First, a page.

There is no way around it. Hillary Clinton’s win in South Carolina’s Democratic primary was epic. We all knew Clinton wanted to run the table on Sen. Bernie Sanders (I). But her performance last Saturday essentially snatched the table from him and cast a pall over the rest of his candidacy.
Clinton trounced Sanders by 47.5 percentage points, winning 73.5 percent of the vote. Clinton’s support among African American voters – a whopping 86 percent — was even more stunning. Her total is eight percentage points better than President Obama’s won in 2008. Her overt appeals to Black voters proved wise. While they made up 55 percent of the vote in 2008, they were 61 percent of the Palmetto State turnout this go ‘round.
And as amazing as all those numbers are, they obscure a palpable lack of enthusiasm among Democrats. For all of Sanders’s talk of leading a political revolution among the Democratic base, the actual revolution is happening in the GOP. Look at these numbers.
The Democratic primary in South Carolina last Saturday saw 162,701 fewer votes than in 2008. Meanwhile, the GOP contest in the Palmetto State a week earlier saw 306,721 MORE votes than in 2008. On top of that, Republicans cast 368,391 more votes than Democrats this S.C. primary season. During the 2008 S.C. primary, 101,031 more votes were cast by Democrats than Republicans.
If the party of Obama wants a third term in the White House progressive voters absolutely must turn out. Folks are kidding themselves if they think Trump’s steady march to the Republican nomination will be tripped up by his penchant for misogyny, xenophobia and racism. That’s what made him. And they would be foolish to think that he could not win the White House. He most definitely could — if Democrats stay home.
A key thing to remember is this: A Democrat will not need to win a majority of the white vote to win the White House.
President Lyndon Johnson’s 1964 election was the last time a Democrat won a majority of the white vote (58 percent). According to author Steve Phillips, the average is 39.91 percent of that vote for a Democratic presidential candidate. The author of “Brown is the new White: How the demographic revolution has created a new American majority” reminds in his important new book that Obama won reelection in 2012 with 39 percent of the white vote. Now, here’s the kicker. Phillips writes that the president “won reelection with 5 million fewer White votes than he received in his initial election in 2008.”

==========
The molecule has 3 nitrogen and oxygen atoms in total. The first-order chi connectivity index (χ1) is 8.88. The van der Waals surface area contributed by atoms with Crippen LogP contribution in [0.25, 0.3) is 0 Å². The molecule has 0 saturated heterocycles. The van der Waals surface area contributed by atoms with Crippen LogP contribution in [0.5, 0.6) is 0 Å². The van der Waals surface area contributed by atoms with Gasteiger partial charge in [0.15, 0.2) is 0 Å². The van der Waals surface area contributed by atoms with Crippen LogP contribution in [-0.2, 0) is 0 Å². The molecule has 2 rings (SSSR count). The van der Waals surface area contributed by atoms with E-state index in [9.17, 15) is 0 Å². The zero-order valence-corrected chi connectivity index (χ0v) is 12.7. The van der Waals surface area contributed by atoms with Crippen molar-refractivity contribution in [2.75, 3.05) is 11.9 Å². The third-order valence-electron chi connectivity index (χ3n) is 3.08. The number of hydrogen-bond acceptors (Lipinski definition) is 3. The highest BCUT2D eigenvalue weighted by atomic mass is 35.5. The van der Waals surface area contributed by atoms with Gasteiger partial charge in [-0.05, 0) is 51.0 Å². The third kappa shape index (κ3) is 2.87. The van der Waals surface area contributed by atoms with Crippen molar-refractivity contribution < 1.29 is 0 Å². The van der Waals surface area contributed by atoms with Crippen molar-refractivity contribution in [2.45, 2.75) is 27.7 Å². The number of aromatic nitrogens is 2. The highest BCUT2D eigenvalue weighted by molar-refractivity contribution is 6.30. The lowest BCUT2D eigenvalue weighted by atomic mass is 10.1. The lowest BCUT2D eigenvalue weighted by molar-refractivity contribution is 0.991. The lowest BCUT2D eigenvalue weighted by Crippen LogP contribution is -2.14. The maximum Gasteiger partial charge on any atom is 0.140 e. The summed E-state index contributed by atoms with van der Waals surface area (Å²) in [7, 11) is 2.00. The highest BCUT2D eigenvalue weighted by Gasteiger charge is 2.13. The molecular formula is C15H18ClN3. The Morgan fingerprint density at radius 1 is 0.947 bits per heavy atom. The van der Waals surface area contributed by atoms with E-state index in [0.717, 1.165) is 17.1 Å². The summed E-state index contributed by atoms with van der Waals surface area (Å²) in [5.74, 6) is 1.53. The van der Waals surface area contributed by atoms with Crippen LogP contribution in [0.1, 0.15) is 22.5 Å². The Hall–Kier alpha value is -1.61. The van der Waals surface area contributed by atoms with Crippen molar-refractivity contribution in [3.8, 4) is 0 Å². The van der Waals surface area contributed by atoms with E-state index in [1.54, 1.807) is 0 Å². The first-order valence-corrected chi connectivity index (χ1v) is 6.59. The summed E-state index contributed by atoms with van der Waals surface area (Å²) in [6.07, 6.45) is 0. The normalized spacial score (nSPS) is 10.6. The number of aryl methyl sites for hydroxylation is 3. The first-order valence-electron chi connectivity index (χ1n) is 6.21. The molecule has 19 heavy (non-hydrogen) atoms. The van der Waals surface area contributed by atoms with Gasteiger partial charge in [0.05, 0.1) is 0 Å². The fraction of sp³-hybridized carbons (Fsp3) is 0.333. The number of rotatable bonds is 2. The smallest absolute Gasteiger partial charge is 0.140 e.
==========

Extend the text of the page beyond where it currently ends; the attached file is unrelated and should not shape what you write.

Obama was successful because of an avalanche of support from people of color. But his successor will be a Republican if they sit this election out. When that happened in 2010 — 26 million fewer Democrats voted than in 2008, the House flipped back to GOP-control. When that happened in 2014 — 14 million fewer Democrats went to the polls, Republicans took the leadership of the Senate.
Yes, those are mid-term election years, notoriously bad for Democratic turnout. Presidential election years are always better. But the primary contests so far show a party base that isn’t nearly as motivated as it was during the historic election of 2008.
Clinton and Sanders are running on messages that resonate with the Democratic Party base. Clinton is doing a much better job of making her campaign resonate in the ears of African Americans, the party’s most loyal constituency. But we’re seeing the first effects of an Obama-less ballot. That it would lead to lower turnout is not a surprise. That it would coincide with the rise of an enraged Republican electorate using a foul-mouthed bully as its avatar of raw anger is a surprise.
If the Republican presidential nominee, especially if that person is Trump, is to win, Democrats have to stay home. And if the vote totals in South Carolina and elsewhere are any indicator they already are.
Follow Jonathan on Twitter: @Capehartj